IOWA CITY — Step into Will Thomson’s interpretation of a B-17 bomber and feel, see and hear what it might have been like to be in the radio control room during World War II.
A radio receiver and transmitter sit at the communications station. An interplane jack box, an oxygen regulator and an oxygen pressure indicator are mounted. An old fire extinguisher hangs by the opening to the bomb bay. A touch screen will hang from the wall where users can access oral histories from B-17 veterans. The wiring, replication of aluminum overcast, and fine details like a picture of a mom or girlfriend or maybe hand-rolled cigarettes on the floor add to the authenticity.
“This is his living quarters for eight or 10 hours at a stretch,” said Thomson, 65, of Iowa City. “We want it to feel like someone was living there.”
You may not know Thomson, but if you’ve traveled Iowa you’ve probably learned something from him.
Thomson designs and builds exhibits for museums, historical societies, conservation centers, and other organizations mainly in Iowa.
Dozens of his productions are on display around the state, such as at the Rodeo Museum in Sydney, Harden County Nature Center, and the Swedish American Museum in Swedesburg.
He studies the history of the subject — in the case of the B-17 explored it personally — and sources artifacts from the period online or from restorers, he said.
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“You are trying to immerse yourself in what you’re translating,” Thomson said. “I am trying to give the visitor as deep an understanding as I have.”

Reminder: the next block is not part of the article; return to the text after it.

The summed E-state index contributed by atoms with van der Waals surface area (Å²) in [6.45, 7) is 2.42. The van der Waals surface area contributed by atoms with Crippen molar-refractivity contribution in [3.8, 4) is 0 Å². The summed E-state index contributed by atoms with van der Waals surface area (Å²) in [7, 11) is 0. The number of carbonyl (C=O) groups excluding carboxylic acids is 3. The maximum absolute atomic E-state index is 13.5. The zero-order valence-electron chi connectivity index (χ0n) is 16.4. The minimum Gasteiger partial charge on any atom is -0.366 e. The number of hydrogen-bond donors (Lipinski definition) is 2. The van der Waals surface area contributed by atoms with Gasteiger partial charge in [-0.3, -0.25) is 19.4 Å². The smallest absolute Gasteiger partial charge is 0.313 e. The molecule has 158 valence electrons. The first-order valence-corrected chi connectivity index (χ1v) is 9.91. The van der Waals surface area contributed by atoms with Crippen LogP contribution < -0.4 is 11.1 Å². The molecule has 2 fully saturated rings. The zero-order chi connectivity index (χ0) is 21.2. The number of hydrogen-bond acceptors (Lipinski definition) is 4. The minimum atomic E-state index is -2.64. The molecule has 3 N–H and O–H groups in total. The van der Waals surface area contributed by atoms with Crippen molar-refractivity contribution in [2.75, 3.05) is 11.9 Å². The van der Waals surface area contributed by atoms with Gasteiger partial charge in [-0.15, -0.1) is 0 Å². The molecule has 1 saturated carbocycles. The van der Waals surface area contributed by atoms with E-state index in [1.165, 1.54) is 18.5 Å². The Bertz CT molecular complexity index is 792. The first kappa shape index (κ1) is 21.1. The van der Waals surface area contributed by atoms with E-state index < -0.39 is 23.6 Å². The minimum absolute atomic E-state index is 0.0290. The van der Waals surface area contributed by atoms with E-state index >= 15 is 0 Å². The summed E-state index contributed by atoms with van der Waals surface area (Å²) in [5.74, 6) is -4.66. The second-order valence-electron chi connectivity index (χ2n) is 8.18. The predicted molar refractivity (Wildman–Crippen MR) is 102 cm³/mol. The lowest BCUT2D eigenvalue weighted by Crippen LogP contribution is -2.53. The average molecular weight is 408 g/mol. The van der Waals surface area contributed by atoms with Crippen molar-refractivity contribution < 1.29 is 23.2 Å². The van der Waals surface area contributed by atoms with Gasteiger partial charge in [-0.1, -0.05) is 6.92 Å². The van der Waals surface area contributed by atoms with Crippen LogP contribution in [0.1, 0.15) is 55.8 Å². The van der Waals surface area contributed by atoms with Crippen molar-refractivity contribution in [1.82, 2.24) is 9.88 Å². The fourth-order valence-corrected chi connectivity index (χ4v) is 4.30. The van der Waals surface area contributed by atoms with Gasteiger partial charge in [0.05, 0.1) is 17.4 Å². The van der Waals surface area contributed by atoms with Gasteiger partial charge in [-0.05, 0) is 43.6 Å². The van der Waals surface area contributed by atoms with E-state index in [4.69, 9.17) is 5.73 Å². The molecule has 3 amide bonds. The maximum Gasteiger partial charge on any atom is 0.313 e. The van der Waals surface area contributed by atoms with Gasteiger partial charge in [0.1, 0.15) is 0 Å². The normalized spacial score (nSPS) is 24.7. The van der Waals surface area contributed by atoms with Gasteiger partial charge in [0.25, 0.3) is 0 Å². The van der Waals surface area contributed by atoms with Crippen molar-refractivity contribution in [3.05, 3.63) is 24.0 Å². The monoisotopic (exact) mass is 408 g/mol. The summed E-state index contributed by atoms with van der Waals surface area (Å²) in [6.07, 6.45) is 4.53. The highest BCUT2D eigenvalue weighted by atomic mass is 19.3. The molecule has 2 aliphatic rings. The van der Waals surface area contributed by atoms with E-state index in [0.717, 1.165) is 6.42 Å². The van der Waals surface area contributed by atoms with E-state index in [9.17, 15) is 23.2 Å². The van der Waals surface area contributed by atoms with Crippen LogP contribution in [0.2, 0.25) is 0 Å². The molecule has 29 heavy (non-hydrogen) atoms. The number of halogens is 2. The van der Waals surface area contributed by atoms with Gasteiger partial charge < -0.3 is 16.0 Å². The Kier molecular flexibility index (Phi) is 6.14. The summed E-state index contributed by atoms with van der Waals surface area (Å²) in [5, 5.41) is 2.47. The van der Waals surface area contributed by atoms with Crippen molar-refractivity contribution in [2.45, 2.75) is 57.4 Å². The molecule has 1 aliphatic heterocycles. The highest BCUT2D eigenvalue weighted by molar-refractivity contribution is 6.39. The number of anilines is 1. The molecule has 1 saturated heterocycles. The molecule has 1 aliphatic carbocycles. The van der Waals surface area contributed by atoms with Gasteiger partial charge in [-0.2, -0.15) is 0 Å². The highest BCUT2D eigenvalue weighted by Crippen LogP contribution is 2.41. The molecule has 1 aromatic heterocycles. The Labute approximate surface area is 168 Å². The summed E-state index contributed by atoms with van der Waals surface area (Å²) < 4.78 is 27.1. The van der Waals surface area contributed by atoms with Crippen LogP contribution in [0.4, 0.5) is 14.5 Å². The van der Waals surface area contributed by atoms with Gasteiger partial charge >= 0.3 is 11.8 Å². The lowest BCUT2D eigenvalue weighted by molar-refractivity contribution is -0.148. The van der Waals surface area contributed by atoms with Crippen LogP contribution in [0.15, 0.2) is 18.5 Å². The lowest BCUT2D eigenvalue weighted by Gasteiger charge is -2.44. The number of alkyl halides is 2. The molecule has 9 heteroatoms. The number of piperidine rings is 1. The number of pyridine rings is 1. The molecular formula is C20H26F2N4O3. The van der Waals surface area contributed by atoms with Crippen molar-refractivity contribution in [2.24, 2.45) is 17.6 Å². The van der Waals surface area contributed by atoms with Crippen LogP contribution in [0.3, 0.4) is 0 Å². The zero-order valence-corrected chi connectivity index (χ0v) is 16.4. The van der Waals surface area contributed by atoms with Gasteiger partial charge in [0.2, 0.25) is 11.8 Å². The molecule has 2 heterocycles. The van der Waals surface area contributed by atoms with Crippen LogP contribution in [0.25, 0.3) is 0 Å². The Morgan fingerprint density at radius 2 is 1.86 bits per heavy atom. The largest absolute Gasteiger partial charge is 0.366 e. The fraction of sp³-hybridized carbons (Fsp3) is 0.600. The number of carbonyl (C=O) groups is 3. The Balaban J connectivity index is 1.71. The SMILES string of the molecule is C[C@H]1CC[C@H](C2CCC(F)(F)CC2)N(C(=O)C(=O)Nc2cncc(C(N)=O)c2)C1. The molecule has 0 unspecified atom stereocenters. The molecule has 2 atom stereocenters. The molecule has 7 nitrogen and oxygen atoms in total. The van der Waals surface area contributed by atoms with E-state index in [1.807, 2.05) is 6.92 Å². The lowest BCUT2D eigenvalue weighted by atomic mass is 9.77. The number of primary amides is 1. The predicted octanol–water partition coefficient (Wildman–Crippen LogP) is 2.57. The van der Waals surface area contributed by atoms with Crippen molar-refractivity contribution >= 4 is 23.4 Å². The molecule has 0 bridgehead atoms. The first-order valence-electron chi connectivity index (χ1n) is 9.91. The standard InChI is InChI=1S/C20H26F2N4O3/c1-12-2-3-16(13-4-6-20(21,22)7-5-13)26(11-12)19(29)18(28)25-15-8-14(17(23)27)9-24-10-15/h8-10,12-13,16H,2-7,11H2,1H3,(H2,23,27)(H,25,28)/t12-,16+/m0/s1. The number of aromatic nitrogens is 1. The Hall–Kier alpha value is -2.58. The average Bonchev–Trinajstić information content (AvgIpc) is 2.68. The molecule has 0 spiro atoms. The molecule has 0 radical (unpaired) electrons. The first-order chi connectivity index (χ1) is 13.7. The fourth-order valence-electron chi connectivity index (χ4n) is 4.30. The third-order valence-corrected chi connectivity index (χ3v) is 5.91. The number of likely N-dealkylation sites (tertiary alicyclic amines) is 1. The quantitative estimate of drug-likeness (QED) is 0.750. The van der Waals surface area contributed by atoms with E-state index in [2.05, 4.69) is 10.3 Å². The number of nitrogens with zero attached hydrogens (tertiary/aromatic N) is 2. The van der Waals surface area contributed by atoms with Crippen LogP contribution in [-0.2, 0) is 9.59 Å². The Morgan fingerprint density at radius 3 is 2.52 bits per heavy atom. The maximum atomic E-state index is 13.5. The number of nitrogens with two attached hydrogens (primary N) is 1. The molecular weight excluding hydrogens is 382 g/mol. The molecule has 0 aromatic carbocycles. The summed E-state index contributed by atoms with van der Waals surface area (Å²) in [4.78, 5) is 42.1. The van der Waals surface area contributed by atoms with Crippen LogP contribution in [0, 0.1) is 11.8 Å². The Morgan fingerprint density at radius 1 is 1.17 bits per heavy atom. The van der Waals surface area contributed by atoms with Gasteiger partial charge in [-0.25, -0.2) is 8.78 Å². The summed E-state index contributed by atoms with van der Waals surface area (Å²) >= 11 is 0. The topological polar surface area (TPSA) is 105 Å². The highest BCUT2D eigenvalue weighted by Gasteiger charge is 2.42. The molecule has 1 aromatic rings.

He is working on the B-17 at Paragon Cabinet Co. workshop, which belongs to his business partner, Dan Bohlke. Smaller items he works on from home.
The B-17 radio quarters are destined for the Iowa Gold Star Military Museum at Camp Dodge in Johnston, which tells the story of Iowans’ military service. Thomson has been working to update the exhibits from the frontier to the Gulf War and war on terror in the Gold Star Museum since 2011.
Thomson, who is from North Carolina, relocated to Iowa in 1982 for a position as exhibit design artist at the University of Iowa Museum of Natural History and an instructor in the museum studies program. There he created exhibits in Iowa Hall, Hall of Birds and Mammal Hall, which are located in Macbride Hall on the campus Pentacrest.
He left the museum in 1994 to start his own business focused on Iowa history. He calls it Armadillo Arts.
“Regardless of how sophisticated things become because of technology, it’s still about things — things we put on display and interpret,” Thomson said. “What we do is show the plight of ordinary humans in the history of the world through the fragments they leave behind.”
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